Hello everyone, welcome back to the Hill! My name is David Fischer. I’m a junior in the College of Arts and Sciences and when I was 12 years and 11 months old I became a man.
For all of you who haven’t attended these middle-school frat party equivalents, a typical, modern Bar or Bat Mitzvah is broken up into two very different components. The first consists of a service led by the lucky 13-year-old, complete with an excerpt from the Torah (a scroll written entirely in Biblical Hebrew) that must be read and discussed by said 13-year-old. The second portion of this coming-of-age extravaganza consists of a party in which the newly christened man or woman awkwardly lights candles, greets half-remembered relatives and stands on the opposite side of the dance floor from members of the opposite sex. Essentially, the entire thing, in all of it awkwardness, is the manifestation of middle school crammed into one day.
So, after that gripping summary of a typical Bar or Bat Mitzvah, you may be wondering why I would write about mine in my first column of the school year. Well, even years after my Jewish coming-of-age, I find myself still gleaning important life lessons from my ceremony — lessons that continue to shape me today.
Throughout high school I would never divulge the theme of my Bar Mitzvah to my friends. Frankly, it didn’t come up in conversation that often (for some reason “What was your Bar Mitzvah Theme?” isn’t a popular conversation starter) and I was also a bit embarrassed about it. However, Cornell community: I feel comfortable enough with all of you to confess that the theme of my Bar Mitzvah party was “Harry Potter.” A “magician” named “Merdwyn” presided over the festivities. Everyone in attendance was seated at four long tables and sorted into the four Hogwarts houses. Like I said, it was the manifestation of my middle school years — you can maybe see why I didn’t mention it during high school.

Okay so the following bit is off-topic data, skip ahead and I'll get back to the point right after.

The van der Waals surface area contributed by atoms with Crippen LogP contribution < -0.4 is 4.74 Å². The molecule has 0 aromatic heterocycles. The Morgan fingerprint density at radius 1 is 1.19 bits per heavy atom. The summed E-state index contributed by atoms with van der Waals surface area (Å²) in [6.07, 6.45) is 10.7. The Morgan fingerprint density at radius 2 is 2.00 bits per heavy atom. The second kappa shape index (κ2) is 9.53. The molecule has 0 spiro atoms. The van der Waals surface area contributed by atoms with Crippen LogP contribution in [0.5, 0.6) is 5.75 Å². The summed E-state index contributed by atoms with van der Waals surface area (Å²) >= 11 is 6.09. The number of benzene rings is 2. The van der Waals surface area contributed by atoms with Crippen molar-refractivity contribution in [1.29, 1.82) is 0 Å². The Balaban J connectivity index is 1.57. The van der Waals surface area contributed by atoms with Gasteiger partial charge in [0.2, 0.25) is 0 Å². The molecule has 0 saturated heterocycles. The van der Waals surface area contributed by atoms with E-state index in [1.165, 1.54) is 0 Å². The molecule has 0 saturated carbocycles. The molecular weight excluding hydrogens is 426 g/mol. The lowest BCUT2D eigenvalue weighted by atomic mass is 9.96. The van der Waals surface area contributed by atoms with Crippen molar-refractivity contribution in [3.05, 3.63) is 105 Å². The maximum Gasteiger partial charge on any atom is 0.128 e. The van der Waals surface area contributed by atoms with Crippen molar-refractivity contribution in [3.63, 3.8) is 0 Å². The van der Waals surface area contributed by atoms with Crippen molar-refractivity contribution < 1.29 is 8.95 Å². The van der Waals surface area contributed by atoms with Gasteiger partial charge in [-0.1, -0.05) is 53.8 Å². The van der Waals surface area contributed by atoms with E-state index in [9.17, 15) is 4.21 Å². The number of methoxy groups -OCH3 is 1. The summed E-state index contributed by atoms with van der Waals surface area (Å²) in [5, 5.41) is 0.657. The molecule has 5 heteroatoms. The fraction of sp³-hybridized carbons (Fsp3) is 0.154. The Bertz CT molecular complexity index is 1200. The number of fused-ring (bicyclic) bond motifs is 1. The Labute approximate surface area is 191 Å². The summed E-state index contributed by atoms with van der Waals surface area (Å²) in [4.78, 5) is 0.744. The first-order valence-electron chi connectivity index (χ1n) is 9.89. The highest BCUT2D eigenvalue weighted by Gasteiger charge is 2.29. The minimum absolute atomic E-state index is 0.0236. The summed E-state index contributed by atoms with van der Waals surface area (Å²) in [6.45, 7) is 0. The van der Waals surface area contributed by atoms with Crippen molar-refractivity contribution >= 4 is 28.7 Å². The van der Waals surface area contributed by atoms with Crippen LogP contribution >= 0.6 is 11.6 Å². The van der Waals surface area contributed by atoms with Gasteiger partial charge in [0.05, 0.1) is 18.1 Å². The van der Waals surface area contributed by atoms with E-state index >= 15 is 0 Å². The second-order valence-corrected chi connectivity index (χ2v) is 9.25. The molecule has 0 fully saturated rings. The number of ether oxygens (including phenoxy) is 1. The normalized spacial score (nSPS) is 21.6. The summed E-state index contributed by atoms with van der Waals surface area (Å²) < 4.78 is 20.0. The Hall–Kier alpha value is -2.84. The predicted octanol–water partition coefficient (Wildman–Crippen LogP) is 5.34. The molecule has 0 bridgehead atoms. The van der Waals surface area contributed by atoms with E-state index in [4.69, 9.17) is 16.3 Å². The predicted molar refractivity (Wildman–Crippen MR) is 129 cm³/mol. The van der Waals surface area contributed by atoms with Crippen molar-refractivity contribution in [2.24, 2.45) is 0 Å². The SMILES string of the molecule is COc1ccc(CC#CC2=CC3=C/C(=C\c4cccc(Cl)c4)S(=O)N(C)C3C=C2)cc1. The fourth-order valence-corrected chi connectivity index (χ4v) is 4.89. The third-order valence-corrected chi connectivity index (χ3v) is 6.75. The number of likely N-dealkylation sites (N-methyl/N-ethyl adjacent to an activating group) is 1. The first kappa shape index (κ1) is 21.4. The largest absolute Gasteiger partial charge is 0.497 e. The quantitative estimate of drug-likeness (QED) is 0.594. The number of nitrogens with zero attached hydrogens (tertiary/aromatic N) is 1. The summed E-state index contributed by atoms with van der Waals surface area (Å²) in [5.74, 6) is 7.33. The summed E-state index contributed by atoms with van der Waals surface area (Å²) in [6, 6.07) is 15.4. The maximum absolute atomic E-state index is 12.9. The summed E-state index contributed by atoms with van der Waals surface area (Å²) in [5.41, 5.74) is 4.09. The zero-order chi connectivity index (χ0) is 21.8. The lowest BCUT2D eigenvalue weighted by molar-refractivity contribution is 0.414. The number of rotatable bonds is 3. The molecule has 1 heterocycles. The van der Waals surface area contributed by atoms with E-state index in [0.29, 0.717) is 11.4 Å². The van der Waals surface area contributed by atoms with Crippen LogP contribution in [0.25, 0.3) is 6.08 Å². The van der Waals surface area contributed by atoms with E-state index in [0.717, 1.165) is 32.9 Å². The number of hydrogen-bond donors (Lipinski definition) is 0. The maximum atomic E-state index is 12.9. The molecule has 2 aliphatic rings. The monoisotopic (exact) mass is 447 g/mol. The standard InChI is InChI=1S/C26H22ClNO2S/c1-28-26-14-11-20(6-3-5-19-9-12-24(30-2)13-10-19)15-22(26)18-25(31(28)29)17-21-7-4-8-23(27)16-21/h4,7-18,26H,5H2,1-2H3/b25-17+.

The Bar Mitzvah years were clearly one of the more awkward phases in my life — I don’t think even the harshest Sun website trolls can argue with that (in fact, I’m sure it will be great fodder for comments on future columns). However, these years were instrumental in my transition into the (mostly) socially-adjusted person that I aspire to be today.
Freshmen, I can bet that for the two short weeks that you’ve been in the lovely “City” of Ithaca, New York, you have had more than 18 people encourage you to become involved on campus. I would argue that isn’t the most important thing that you should be focusing on. While you are in the midst of this oasis of activity, I charge you to not only remember your past but also to embrace it. There was no reason that I needed to relate the tale of my faux coming-of-age. I could just pretend that I had a “Sports” or an “Around the World” themed Bar Mitzvah, but my love of the Harry Potter series (which is still going strong, by the way) has shaped my interests in inexplicable ways. So, freshmen: Don’t forget who you are and why you’re here and you’ll have the best four years of your life.
David Fischer is a junior in the College of Arts and Sciences. He may be reached at firstname.lastname@example.org. Fischy Business appears alternate Wednesdays this semester.
Original Author: David Fischer